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Novel blood pressure lowering agent shows promise in resistant hypertension
Darusentan is a novel endothelin antagonist designed for the treatment of hypertension; raised levels of endothelin 1 have been reported both in patients with hypertension and those with diabetes.
Weber et al conducted a randomised, multicentre, double-blind study on the use of darusentan for resistant hypertension. Three hundred and seventy-nine patients with a systolic blood pressure of 140 mm Hg or more who were receiving at least three blood-pressure-lowering drugs were randomly assigned to 14 weeks' treatment with placebo (n=132) or darusentan 50 mg (n=81), 100 mg (n=81), or 300 mg (n=85) once a day. The primary end points were changes in sitting systolic and diastolic blood pressures.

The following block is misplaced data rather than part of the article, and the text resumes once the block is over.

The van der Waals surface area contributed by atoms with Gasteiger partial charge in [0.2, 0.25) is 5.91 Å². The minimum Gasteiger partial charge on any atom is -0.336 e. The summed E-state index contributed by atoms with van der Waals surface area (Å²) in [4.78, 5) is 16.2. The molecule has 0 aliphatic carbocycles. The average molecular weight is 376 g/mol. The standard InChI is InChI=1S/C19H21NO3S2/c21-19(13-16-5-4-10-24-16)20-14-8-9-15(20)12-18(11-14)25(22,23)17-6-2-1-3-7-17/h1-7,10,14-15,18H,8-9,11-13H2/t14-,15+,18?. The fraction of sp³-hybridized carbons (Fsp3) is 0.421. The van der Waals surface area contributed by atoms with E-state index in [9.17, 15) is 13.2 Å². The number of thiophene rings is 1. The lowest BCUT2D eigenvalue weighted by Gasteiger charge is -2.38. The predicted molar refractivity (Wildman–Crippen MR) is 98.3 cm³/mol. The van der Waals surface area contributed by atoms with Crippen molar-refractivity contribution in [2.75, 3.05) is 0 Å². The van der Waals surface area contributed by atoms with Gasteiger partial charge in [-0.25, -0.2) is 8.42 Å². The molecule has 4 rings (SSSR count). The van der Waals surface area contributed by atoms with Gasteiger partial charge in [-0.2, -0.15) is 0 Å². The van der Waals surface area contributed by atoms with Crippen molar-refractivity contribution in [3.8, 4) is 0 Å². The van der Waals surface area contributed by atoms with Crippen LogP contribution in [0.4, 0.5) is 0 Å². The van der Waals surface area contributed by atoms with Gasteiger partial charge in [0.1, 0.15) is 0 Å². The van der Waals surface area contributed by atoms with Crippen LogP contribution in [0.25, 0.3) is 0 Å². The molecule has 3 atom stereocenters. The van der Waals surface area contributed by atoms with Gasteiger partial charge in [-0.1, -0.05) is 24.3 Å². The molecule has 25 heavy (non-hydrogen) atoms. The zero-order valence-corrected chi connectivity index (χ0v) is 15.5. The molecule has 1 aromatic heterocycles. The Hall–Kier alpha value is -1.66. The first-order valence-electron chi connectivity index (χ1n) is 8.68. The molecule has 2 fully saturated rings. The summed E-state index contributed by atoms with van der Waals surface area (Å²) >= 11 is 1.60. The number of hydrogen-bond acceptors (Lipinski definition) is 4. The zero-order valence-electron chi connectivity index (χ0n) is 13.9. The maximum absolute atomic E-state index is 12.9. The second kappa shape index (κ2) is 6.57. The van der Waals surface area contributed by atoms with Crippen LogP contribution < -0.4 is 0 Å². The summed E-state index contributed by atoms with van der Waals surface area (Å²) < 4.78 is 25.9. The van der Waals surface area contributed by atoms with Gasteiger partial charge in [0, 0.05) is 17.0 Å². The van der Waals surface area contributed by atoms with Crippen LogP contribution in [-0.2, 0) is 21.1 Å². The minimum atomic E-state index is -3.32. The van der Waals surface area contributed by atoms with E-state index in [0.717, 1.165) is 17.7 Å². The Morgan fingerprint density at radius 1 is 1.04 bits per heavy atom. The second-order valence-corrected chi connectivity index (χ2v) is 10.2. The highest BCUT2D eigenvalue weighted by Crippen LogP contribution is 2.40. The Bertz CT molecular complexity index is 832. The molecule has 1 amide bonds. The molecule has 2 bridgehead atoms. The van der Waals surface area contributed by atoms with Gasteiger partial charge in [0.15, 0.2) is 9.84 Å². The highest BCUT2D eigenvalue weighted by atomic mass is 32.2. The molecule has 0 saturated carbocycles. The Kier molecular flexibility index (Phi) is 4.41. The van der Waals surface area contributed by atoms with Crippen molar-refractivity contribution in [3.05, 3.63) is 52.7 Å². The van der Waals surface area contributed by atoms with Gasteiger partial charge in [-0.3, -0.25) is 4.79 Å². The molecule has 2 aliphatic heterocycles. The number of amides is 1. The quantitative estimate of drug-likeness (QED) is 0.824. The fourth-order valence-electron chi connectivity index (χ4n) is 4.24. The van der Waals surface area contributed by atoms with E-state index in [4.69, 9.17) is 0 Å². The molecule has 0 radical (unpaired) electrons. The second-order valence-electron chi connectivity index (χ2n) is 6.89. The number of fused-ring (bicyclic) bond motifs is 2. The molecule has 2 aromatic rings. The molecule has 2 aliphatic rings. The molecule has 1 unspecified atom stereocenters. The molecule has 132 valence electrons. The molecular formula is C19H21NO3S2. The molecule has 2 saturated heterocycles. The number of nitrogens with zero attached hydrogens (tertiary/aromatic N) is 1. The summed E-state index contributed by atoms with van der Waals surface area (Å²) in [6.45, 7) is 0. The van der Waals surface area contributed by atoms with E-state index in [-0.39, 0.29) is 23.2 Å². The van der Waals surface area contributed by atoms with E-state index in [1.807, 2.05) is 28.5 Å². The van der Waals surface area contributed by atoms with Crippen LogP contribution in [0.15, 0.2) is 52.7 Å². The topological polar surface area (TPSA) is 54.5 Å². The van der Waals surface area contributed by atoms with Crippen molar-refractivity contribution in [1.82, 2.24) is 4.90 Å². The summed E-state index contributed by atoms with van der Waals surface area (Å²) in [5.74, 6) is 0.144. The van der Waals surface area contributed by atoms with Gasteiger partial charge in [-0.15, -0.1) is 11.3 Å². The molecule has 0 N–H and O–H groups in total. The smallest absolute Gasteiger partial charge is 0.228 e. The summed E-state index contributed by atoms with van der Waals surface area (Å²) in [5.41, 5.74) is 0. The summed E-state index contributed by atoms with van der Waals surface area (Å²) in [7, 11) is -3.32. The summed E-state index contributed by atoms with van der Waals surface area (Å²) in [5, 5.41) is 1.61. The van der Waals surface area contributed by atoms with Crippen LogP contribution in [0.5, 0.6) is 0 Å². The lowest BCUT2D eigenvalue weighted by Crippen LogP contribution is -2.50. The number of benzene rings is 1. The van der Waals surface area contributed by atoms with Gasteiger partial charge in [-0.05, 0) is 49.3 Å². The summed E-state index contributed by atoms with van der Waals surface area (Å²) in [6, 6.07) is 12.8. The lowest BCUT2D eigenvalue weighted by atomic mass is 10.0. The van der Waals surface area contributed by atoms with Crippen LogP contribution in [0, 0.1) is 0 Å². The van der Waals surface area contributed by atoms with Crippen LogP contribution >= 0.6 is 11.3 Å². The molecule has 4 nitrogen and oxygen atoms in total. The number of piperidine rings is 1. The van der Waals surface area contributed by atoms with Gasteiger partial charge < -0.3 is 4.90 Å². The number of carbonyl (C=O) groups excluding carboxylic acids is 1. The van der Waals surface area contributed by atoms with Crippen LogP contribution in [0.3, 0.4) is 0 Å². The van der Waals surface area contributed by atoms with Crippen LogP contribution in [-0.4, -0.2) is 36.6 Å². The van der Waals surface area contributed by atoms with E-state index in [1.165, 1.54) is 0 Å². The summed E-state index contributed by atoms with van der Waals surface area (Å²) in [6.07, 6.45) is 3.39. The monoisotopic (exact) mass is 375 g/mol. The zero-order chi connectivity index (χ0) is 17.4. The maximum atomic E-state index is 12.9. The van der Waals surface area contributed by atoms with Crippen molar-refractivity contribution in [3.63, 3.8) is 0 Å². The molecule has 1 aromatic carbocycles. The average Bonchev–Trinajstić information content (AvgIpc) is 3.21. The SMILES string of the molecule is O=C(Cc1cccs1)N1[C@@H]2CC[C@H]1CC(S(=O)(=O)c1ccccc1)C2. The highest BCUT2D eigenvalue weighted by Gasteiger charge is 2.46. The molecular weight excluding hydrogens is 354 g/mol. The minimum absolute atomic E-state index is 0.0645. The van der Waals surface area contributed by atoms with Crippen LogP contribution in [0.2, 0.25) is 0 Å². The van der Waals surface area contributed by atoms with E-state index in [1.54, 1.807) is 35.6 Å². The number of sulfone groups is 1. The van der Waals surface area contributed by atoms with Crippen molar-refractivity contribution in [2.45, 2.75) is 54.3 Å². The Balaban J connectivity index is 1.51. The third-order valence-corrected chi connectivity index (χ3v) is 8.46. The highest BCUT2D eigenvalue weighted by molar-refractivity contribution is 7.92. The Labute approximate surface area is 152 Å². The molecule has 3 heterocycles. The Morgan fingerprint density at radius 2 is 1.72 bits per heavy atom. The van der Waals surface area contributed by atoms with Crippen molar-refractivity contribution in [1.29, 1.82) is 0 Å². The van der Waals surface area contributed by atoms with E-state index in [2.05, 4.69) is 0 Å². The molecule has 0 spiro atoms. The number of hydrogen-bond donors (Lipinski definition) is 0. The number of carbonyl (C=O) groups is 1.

The mean reductions in clinic systolic and diastolic blood pressures were 9/5 mm Hg with placebo, 17/10 mm Hg with darusentan 50 mg, 18/10 mm Hg with darusentan 100 mg and 18/11 mm Hg with darusentan 300 mg (p<0.0001 for all effects, see figure 1). However, oedema or fluid retention occurred in 67 (27%) patients treated with darusentan, compared with only 19 (14%) of those given placebo.
Darusentan is a promising new anti-hypertensive agent; however, diuretic therapy may be needed to treat any associated fluid retention. A further phase III …
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